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Mnangagwa says re-election credible

by Staff reporter
21 Sep 2023 at 20:47hrs | Views
During his address at the ongoing UN General Assembly in New York, President Emmerson Mnangagwa asserted that his recent re-election, which took place last month, was the result of a "credible" election. He conveyed to world leaders that his administration had established "good governance" and achieved "unprecedented development" in Zimbabwe.

However, domestically, Mnangagwa has faced criticism for suppressing free election campaigns and curtailing basic freedoms. Regional and international poll observer groups overseeing Zimbabwe's controversial plebiscite have raised concerns about the legitimacy of his recent re-election, labeling it as fraudulent.

Nevertheless, President Mnangagwa maintained that the election was conducted freely and fairly, stating, "Zimbabwe continues to strengthen its commitment to democracy, constitutionalism, good governance, and the rule of law, as evidenced by the 2023 harmonized general elections. I am pleased to note that our nation experienced peace throughout the entire electoral process, both before and after our elections, which were free, fair, transparent, and credible."

In line with the customary stance of Zimbabwean leaders at UN summits, Mnangagwa called for the removal of sanctions imposed on the country by Western nations at the beginning of the century. He argued that these sanctions were originally designed to undermine the sovereign will of the Zimbabwean people. He also claimed that these measures had not hindered Zimbabwe's utilization of its domestic resources to achieve "unprecedented development and economic success."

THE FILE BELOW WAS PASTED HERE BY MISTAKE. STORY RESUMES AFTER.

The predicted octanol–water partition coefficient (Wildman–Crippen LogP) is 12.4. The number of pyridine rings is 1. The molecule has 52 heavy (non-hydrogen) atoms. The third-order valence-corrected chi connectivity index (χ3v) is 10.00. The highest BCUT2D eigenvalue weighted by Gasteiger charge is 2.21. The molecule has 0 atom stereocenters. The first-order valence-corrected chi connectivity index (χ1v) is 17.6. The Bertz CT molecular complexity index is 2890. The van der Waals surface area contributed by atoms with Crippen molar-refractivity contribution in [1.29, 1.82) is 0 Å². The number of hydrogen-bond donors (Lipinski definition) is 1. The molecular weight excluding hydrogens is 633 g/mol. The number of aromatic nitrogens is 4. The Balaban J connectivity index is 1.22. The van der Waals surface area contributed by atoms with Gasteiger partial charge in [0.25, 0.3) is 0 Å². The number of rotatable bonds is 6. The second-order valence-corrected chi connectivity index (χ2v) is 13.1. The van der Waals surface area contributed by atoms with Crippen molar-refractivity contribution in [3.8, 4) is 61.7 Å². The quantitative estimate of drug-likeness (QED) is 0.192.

Mnangagwa asserted, "We have achieved significant milestones in terms of development and economic success. Over the past three years, our nation has boasted the fastest-growing economy in the Southern African region. Furthermore, we are focused on eradicating poverty and enhancing the quality of life for our citizens, particularly those in rural areas."

Despite these claims of economic progress, a significant majority of Zimbabweans continue to grapple with basic necessities such as regular meals. The country faces persistent power outages, and the formerly self-sufficient working class has been compelled to explore additional, often demeaning, income-generating avenues to supplement meager wages.

Source - zimlive
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